The LLE’s OMEGA laser: the 'go to' laser

Aug. 21, 2013
The OMEGA laser at the University of Rochester's Laboratory for Laser Energetics is doing its part for high-energy-density physics research.
John Wallace 720 5d273f13338f5

As we learn from Jeff Hecht’s World News story in the August, 2013 issue of Laser Focus World (INERTIAL-CONFINEMENT FUSION: 2014 laser fusion budgets: Rochester going up, Livermore down), while the National Ignition Facility (NIF) has lost $50 million from its 2014 budget (due directly to sequesters, but indirectly to NIF’s failure to acheive laser-driven fusion "ignition"), the OMEGA laser at the University of Rochester’s Laboratory for Laser Energetics (LLE; Rochester, NY) is getting a 10% boost to $66 million or so.

Hecht notes that the NIF cuts will affect physicists studying high-energy-density (HED) laboratory plasmas; however, he notes that "Although Livermore encourages science on NIF, few outside researchers have been given time on it." The result is, that for many HED researchers, LLE’s OMEGA laser is the “go to” laser.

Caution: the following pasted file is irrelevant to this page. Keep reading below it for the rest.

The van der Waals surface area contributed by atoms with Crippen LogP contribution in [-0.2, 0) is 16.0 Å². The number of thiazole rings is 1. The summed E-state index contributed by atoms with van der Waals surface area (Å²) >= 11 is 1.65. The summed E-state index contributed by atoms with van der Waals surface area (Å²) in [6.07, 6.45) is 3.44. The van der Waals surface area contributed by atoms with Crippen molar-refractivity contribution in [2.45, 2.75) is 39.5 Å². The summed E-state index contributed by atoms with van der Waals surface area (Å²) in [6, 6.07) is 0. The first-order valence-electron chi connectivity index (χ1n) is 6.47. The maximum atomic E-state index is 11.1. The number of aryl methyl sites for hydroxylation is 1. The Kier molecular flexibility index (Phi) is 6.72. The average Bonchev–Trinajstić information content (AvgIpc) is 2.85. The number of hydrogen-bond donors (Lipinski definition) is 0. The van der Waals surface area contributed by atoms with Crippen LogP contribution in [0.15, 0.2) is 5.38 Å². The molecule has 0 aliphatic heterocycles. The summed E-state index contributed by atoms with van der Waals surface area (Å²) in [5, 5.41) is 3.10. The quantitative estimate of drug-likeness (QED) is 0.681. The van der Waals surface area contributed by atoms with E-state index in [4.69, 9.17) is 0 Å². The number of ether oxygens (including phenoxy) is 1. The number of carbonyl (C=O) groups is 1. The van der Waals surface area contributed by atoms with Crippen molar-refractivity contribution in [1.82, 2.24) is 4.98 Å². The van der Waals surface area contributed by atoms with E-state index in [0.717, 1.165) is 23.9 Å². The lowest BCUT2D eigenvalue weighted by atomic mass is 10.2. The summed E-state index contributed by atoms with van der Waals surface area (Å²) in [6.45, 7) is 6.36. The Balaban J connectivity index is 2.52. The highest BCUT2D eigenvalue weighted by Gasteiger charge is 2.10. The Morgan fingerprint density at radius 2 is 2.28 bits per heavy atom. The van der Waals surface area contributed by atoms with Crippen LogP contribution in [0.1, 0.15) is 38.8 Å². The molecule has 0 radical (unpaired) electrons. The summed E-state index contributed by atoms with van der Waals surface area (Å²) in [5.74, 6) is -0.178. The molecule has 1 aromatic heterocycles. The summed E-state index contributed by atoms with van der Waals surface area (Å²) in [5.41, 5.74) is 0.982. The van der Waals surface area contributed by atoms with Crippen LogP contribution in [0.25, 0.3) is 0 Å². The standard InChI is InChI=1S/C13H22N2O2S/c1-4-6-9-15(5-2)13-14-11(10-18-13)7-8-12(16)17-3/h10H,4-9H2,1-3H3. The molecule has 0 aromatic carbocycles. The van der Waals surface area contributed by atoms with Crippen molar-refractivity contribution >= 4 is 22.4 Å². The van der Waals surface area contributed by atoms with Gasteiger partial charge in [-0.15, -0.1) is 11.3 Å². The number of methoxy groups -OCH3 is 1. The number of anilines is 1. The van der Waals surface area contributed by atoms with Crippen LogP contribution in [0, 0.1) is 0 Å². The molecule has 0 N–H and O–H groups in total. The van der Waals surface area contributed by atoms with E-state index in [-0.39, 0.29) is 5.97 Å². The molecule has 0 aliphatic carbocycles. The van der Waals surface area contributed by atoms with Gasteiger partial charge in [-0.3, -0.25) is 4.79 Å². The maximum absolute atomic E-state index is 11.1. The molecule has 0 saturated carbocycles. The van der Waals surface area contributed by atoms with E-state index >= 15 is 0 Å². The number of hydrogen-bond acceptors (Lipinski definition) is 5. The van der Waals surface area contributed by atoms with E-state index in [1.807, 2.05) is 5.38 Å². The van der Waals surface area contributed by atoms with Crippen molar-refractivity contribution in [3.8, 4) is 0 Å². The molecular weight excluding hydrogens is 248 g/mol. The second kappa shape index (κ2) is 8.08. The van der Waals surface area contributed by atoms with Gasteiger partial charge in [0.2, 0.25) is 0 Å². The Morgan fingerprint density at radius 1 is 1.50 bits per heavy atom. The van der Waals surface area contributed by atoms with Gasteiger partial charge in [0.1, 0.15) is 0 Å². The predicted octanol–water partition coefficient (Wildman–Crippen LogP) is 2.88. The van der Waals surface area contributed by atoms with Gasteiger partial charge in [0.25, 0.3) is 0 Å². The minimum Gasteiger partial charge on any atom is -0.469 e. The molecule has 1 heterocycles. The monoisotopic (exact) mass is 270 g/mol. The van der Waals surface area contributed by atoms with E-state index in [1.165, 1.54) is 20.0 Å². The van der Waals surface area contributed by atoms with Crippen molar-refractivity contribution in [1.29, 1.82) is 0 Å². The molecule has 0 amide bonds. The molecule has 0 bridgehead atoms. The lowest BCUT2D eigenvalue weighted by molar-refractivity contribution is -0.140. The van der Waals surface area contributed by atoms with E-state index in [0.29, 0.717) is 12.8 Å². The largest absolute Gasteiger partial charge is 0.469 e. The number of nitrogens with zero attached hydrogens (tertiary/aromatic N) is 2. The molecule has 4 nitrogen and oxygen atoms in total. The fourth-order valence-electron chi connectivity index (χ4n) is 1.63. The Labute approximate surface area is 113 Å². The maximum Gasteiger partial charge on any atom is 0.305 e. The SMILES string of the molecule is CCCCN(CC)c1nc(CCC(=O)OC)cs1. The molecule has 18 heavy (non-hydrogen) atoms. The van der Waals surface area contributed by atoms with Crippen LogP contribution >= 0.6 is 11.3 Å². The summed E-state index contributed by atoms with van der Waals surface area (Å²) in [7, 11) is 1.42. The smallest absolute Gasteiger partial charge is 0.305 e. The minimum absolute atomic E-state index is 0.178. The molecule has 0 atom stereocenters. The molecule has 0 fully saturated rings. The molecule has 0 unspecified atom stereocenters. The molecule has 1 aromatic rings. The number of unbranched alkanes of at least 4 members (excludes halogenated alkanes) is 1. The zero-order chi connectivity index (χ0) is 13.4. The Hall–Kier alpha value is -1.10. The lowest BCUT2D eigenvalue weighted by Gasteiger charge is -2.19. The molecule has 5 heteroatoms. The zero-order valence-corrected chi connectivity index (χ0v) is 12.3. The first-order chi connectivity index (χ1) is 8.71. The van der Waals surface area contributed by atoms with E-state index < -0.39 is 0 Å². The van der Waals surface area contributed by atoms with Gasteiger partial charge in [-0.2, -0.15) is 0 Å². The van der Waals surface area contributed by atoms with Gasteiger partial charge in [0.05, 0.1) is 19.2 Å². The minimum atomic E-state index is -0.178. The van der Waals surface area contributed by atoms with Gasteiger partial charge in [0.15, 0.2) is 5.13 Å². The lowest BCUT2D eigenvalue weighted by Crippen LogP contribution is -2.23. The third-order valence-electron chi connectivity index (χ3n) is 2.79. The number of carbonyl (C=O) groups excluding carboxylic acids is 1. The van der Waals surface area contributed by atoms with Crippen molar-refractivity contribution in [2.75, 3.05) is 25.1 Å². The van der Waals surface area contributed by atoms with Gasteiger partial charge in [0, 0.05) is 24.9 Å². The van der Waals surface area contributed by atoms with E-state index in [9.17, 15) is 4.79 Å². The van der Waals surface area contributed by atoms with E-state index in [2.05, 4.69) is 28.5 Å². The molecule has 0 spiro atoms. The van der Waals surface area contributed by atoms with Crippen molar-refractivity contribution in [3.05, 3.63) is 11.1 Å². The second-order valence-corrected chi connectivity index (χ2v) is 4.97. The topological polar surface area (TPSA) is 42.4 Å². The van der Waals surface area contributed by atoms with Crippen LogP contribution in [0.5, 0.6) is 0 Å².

One example of the study of HED physics at LLE is the compression of iron to a pressure of 560 GPa (5.6 Mbar)greater than the pressure at the center of the Earthby scientists at Lawrence Livermore National Laboratory (LLNL; Livermore, CA), whose results will help in the study of the cores of terrestrial planets, as well as exoplanets. In the experiment, the OMEGA laser helped give an iron sample a series of shocks that greatly compressed the iron while, amazingly, keeping it below its melting point.

So, while I wish all the best for NIF and, especially, its contribution to the U.S. stockpile stewardship program (in which NIF experiments help in determining the reliability of U.S. nuclear weapons without the need for doing nuclear tests), I applaud OMEGA for its availability for research, as well as the long history of laser and inertial-confinement-fusion research at the LLE (since 1965, in fact).

About the Author

John Wallace | Senior Technical Editor (1998-2022)

John Wallace was with Laser Focus World for nearly 25 years, retiring in late June 2022. He obtained a bachelor's degree in mechanical engineering and physics at Rutgers University and a master's in optical engineering at the University of Rochester. Before becoming an editor, John worked as an engineer at RCA, Exxon, Eastman Kodak, and GCA Corporation.

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